Automated Valuation Models

Automated Valuation Models, or AVMs, are home valuations generated from complex algorithms.  They take into account comps, market trends, home-sale histories and more, all from publicly available data found online. 

With the rise in publicly available data, AVMs have become widely popular.  If your homeowner hasn't visited an MLS and accessed an AVM ... they might be stuck living in 2003.   

Jokes aside, it is important NOT to shy away from AVMs.  Rather, use them to your advantage -- leverage AVMs to explain to homeowners why an agent is needed.  Review our tips below to tackle the inevitable conversation about Automated Valuation Models.

-   Why 3 Automated Valuation Models?
-   Talking to Homeowners about AVM's
-   AVMs:  Pros vs. Cons

-   Multiple AVMs (downloadable 1-pager)

Why 3 Automated Valuation Models?

The very first section of an PercyHome Report hosts multiple Automated Valuation Models.  On top of the raw number that each model produces, the low to high-end ranges are also listed:


Lately, you may have come across a homeowner who believes the Zillows or Redfins of the AVM-world are the be-all, end-all of pricing.  When presented with not just 1, but 3 models PLUS the high and low-end ranges for each, the homeowner begins to question the accuracy. 

For example:  A homeowner may wonder,  "Why is Zillow's lowest possible value $90k more than the HIGHEST possible value listed on HomeJunction?  Why are they so different?"

The intention of this design is all about the agent!  Simply put: multiple automated valuation models make homeowners want to ask for an agent's help!

Talking to Homeowners about AVM's

In 2023, it is inevitable that a homeowner will google their address and stumble upon Zillow or Redfin.  Don't shy away from their existence.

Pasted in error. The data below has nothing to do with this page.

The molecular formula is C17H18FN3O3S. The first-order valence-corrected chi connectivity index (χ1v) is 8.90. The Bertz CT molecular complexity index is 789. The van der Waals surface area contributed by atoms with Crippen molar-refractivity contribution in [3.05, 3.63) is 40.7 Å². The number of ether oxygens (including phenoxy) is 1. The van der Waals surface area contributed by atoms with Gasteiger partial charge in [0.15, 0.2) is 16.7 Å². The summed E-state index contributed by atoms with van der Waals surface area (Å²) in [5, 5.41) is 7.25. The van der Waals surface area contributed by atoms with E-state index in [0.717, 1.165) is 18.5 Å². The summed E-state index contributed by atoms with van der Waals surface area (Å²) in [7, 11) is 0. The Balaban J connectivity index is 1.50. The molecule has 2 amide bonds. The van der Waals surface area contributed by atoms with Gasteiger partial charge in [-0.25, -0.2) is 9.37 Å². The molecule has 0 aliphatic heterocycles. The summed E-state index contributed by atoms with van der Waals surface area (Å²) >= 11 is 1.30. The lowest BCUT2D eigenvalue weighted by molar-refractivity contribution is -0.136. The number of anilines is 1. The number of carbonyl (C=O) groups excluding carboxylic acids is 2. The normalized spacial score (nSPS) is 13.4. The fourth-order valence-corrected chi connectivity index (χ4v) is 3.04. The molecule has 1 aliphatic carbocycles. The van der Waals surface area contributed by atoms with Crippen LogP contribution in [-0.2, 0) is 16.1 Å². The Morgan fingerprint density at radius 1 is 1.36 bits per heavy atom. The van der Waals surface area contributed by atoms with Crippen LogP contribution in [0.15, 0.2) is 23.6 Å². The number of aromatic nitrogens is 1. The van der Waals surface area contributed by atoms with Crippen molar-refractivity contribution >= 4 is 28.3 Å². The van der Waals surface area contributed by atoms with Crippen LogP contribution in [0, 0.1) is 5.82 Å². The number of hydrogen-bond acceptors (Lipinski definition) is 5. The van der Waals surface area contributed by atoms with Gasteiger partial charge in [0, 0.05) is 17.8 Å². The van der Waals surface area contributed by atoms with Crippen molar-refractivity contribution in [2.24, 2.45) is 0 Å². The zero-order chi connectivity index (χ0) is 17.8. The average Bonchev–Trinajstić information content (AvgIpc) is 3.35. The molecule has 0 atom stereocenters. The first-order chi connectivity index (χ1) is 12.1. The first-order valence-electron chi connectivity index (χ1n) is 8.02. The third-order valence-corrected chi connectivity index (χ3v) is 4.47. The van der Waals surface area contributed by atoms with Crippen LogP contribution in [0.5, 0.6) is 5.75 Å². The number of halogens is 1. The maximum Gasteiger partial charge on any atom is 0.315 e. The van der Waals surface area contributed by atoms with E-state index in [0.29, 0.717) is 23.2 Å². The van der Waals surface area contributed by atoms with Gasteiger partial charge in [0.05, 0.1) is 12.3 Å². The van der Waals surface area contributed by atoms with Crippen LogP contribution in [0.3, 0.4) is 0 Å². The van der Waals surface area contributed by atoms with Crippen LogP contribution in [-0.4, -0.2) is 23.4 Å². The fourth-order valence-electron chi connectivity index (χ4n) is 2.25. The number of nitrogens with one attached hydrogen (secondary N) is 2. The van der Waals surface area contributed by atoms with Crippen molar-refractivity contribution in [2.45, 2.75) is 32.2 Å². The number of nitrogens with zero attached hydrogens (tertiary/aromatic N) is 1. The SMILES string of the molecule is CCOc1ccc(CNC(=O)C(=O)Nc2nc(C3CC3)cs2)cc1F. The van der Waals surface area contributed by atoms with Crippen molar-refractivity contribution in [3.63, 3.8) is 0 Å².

Instead, use multiple AVMs as an opportunity to explain that those sites are only computer models -- no one will know how to price the home better than an agent!

Pro Tip:   If your organization also has the BMA (Buyer Market Analysis) with Percy, do the following when AVM questions arise:

1.    Produce a BMA for the address. 
2.   Choose the highest AVM Range and lowest AVM Price.  
3.   Explain that there are plenty of computer models out there with vastly different ranges. 
4.   Ask if they would like a custom valuation from you.

Use the BMA to drive home the point that an agent will be needed to accurately price the home!

AVMs:  Pros vs. Cons

Part of your preparation for talking about AVMs should also be learning the Pros and Cons.  There is a reason they are popular after all! 

Having a frank discussion with Leads about the following will help establish homeowner-agent trust.



  • Clean -- helps remove human error
  • Data -- could be old or inaccurate 
  • Accessible -- can be found anywhere 
  • Property Condition -- AVMs can't see it
  • Cheap -- typically offered for free
  • Rate -- often 10-15% above/below market
  • Fast -- performed in seconds
  • Source -- AVMs may use different sources
  • Complex -- take into account a large amount of factors. 

    How?  Each unique algorithm is designed to pull large amounts of data for: comps, market trends, home-sale histories and more.

  • Limited -- to how the algorithm was constructed.

    Example:  An AVM may use ZIP codes for pricing, but your homeowner lives on the most expensive street in town.  The AVM could be lower than expected. 

Multiple AVMs 1-pager (Click here to download) 


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